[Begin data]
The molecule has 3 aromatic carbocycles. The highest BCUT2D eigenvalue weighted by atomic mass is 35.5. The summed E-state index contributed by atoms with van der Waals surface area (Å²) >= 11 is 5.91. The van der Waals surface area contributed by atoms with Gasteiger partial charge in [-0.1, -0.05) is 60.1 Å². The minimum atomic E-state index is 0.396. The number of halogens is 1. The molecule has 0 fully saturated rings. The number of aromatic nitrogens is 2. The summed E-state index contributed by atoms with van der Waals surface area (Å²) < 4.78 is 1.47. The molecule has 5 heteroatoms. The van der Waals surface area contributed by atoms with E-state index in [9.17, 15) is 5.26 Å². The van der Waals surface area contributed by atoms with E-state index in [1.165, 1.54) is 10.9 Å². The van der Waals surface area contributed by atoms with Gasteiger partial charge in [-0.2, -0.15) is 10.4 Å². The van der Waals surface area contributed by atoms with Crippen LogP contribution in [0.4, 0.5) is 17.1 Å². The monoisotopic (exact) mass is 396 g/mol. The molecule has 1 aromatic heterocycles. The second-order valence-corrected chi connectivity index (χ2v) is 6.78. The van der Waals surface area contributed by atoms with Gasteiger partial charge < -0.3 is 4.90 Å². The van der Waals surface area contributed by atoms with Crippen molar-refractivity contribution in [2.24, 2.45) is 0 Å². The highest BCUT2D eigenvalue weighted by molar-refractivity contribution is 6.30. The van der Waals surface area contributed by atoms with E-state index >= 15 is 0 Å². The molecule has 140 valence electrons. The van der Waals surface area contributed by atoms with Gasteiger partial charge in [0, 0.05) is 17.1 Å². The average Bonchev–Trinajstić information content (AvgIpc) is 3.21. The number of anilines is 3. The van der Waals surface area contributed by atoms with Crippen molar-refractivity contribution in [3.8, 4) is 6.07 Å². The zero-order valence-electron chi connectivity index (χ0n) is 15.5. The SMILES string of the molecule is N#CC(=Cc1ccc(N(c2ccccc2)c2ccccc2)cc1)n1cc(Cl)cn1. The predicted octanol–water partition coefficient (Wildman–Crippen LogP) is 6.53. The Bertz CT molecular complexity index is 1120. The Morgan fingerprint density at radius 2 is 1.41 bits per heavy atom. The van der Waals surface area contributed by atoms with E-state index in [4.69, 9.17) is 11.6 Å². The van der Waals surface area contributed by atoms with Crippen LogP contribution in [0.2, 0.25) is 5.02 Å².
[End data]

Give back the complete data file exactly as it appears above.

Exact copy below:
The molecule has 3 aromatic carbocycles. The highest BCUT2D eigenvalue weighted by atomic mass is 35.5. The summed E-state index contributed by atoms with van der Waals surface area (Å²) >= 11 is 5.91. The van der Waals surface area contributed by atoms with Gasteiger partial charge in [-0.1, -0.05) is 60.1 Å². The minimum atomic E-state index is 0.396. The number of halogens is 1. The molecule has 0 fully saturated rings. The number of aromatic nitrogens is 2. The summed E-state index contributed by atoms with van der Waals surface area (Å²) < 4.78 is 1.47. The molecule has 5 heteroatoms. The van der Waals surface area contributed by atoms with E-state index in [9.17, 15) is 5.26 Å². The van der Waals surface area contributed by atoms with E-state index in [1.165, 1.54) is 10.9 Å². The van der Waals surface area contributed by atoms with Gasteiger partial charge in [-0.2, -0.15) is 10.4 Å². The van der Waals surface area contributed by atoms with Crippen LogP contribution in [0.4, 0.5) is 17.1 Å². The monoisotopic (exact) mass is 396 g/mol. The molecule has 1 aromatic heterocycles. The second-order valence-corrected chi connectivity index (χ2v) is 6.78. The van der Waals surface area contributed by atoms with Gasteiger partial charge < -0.3 is 4.90 Å². The van der Waals surface area contributed by atoms with Crippen molar-refractivity contribution in [2.24, 2.45) is 0 Å². The highest BCUT2D eigenvalue weighted by molar-refractivity contribution is 6.30. The van der Waals surface area contributed by atoms with E-state index >= 15 is 0 Å². The molecule has 140 valence electrons. The van der Waals surface area contributed by atoms with Gasteiger partial charge in [0, 0.05) is 17.1 Å². The average Bonchev–Trinajstić information content (AvgIpc) is 3.21. The number of anilines is 3. The van der Waals surface area contributed by atoms with Crippen molar-refractivity contribution in [3.8, 4) is 6.07 Å². The zero-order valence-electron chi connectivity index (χ0n) is 15.5. The SMILES string of the molecule is N#CC(=Cc1ccc(N(c2ccccc2)c2ccccc2)cc1)n1cc(Cl)cn1. The predicted octanol–water partition coefficient (Wildman–Crippen LogP) is 6.53. The Bertz CT molecular complexity index is 1120. The Morgan fingerprint density at radius 2 is 1.41 bits per heavy atom. The van der Waals surface area contributed by atoms with E-state index in [4.69, 9.17) is 11.6 Å². The van der Waals surface area contributed by atoms with Crippen LogP contribution in [0.2, 0.25) is 5.02 Å².